The overall framework of the ECHO ISPCTN will consist of dedicated pediatric clinical trial teams at participating ECHO ISPCTN Clinical Sites and a central Data Coordinating and Operations Center (DCOC) to provide comprehensive support of the network.

Clinical Sites
Each ISPCTN Clinical Site will support a team of one to two principal investigators, one to two early stage investigators, and a full-time equivalent research coordinator. ECHO ISPCTN Clinical Sites will propose, develop, and conduct ECHO ISPCTN multicenter pediatric clinical trials; build capacity in their early stage investigators and research staff to engage in rigorous multicenter trials; and engage interested parties such as community members, nonprofit organizations, and professional societies to ensure that network trials are informed by their priorities, needs, and capacities. The multicenter trials proposed by clinical sites should be related to the prevention or treatment of conditions in the 5 ECHO outcome areas: pre-, peri-, and postnatal outcomes; obesity; upper and lower airways; neurodevelopment; and positive health.  Applicants are encouraged to leverage resources and facilities supported by other NIH programs, such as the IDeA Program-Infrastructure for Clinical and Translational Research (IDeA-CTR) and the Clinical and Translational Science Award (CTSA) Programs.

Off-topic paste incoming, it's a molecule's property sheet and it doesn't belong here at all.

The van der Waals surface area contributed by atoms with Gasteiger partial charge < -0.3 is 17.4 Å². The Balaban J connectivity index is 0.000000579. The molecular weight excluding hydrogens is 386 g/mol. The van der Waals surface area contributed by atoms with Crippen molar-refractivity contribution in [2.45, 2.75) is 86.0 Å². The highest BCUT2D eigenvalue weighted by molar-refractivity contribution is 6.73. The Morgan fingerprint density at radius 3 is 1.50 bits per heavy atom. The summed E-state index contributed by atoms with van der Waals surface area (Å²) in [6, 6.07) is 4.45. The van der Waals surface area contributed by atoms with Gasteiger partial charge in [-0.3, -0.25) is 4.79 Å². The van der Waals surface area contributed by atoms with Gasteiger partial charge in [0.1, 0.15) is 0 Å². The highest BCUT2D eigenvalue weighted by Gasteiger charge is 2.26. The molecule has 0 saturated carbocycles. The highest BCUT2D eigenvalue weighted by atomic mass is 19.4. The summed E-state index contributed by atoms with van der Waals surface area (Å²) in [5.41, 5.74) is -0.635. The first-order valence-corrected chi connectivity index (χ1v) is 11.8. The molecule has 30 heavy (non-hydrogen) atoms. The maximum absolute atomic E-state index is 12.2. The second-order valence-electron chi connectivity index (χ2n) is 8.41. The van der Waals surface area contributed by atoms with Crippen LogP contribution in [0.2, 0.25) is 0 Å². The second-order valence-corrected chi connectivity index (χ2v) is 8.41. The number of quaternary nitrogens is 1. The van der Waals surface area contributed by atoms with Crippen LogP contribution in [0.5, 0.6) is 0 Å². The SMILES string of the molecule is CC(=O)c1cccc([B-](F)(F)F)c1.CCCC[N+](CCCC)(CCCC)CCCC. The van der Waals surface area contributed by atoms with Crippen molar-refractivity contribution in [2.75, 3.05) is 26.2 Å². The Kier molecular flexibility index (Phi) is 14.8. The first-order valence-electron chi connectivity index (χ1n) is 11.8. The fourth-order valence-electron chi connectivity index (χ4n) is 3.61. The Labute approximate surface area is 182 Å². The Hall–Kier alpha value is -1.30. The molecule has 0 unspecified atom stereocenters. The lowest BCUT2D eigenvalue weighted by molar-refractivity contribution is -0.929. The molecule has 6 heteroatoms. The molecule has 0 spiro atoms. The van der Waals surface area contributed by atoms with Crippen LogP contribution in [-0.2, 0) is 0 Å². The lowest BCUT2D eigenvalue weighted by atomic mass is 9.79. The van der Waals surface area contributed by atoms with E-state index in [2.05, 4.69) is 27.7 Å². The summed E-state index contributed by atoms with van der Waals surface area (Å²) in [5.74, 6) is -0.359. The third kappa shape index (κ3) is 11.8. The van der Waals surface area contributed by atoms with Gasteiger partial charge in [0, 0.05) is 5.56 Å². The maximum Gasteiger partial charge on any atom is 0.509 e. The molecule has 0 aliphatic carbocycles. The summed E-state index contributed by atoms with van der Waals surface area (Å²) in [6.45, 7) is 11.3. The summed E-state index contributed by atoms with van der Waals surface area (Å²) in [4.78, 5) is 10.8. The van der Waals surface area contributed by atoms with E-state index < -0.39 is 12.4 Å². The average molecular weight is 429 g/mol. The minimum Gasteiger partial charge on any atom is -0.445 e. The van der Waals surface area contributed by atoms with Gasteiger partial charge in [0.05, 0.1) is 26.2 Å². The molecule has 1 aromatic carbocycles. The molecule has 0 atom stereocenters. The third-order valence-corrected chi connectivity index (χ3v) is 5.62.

Partner Institutions
To enhance research expertise and potential to build capacity to include needed expertise on multicenter clinical trial proposals, ECHO ISPCTN Clinical Site and DCOC applicants may propose collaborations. Applicants may consider collaborating with other components or investigators within their own state or in other IDeA or non-IDeA states. The NIH will support a minimum of 75% of total costs to institutions within IDeA states.

Data Coordinating and Operations Center (for information only)
The ECHO ISPCTN Data Coordinating and Operations Center (DCOC) will provide support for research projects initiated by the ECHO ISPCTN Clinical Sites. Some examples of the services the DCOC will provide include but are not limited to the following.

A. Support for Clinical Trials Development, Implementation and Dissemination

The DCOC will assist writing teams in developing protocols for multicenter clinical trials that relate to the five ECHO child health focus areas among children from rural or underserved backgrounds. While the DCOC will advise investigators, all major study design and budgetary decisions will be determined by the protocol chair(s), the Leadership Committee, and the program office, facilitated by the DCOC. DCOC responsibilities include, but are not limited to

  • Protocol Development
    • Establishing processes for clinical site protocol development with Steering Committee review
    • Assisting investigators with performing study feasibility assessments
    • Developing sampling strategies and advising on study design